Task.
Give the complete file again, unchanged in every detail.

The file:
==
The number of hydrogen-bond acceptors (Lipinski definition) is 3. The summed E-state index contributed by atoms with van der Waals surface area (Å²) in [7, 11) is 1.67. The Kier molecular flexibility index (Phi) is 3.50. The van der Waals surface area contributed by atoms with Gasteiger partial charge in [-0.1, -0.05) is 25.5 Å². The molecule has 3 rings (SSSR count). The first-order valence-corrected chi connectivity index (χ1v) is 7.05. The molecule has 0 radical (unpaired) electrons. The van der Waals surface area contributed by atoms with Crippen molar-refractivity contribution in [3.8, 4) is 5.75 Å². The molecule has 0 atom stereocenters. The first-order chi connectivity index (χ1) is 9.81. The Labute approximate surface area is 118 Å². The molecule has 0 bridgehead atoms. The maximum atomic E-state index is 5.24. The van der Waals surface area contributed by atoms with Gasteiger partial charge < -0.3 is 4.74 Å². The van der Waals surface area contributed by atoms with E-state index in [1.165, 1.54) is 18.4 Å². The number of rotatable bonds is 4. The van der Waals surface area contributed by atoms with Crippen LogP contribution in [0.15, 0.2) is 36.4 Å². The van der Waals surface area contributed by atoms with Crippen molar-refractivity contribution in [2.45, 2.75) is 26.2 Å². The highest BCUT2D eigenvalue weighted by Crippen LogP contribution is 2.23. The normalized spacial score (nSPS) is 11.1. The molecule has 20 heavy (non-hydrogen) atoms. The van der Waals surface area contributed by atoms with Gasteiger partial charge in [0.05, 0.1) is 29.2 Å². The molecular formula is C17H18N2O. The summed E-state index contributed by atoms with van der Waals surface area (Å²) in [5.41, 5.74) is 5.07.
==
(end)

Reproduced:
The number of hydrogen-bond acceptors (Lipinski definition) is 3. The summed E-state index contributed by atoms with van der Waals surface area (Å²) in [7, 11) is 1.67. The Kier molecular flexibility index (Phi) is 3.50. The van der Waals surface area contributed by atoms with Gasteiger partial charge in [-0.1, -0.05) is 25.5 Å². The molecule has 3 rings (SSSR count). The first-order valence-corrected chi connectivity index (χ1v) is 7.05. The molecule has 0 radical (unpaired) electrons. The van der Waals surface area contributed by atoms with Crippen molar-refractivity contribution in [3.8, 4) is 5.75 Å². The molecule has 0 atom stereocenters. The first-order chi connectivity index (χ1) is 9.81. The Labute approximate surface area is 118 Å². The molecule has 0 bridgehead atoms. The maximum atomic E-state index is 5.24. The van der Waals surface area contributed by atoms with Gasteiger partial charge < -0.3 is 4.74 Å². The van der Waals surface area contributed by atoms with E-state index in [1.165, 1.54) is 18.4 Å². The number of rotatable bonds is 4. The van der Waals surface area contributed by atoms with Crippen LogP contribution in [0.15, 0.2) is 36.4 Å². The van der Waals surface area contributed by atoms with Crippen molar-refractivity contribution in [2.45, 2.75) is 26.2 Å². The highest BCUT2D eigenvalue weighted by Crippen LogP contribution is 2.23. The normalized spacial score (nSPS) is 11.1. The molecule has 20 heavy (non-hydrogen) atoms. The van der Waals surface area contributed by atoms with Gasteiger partial charge in [0.05, 0.1) is 29.2 Å². The molecular formula is C17H18N2O. The summed E-state index contributed by atoms with van der Waals surface area (Å²) in [5.41, 5.74) is 5.07.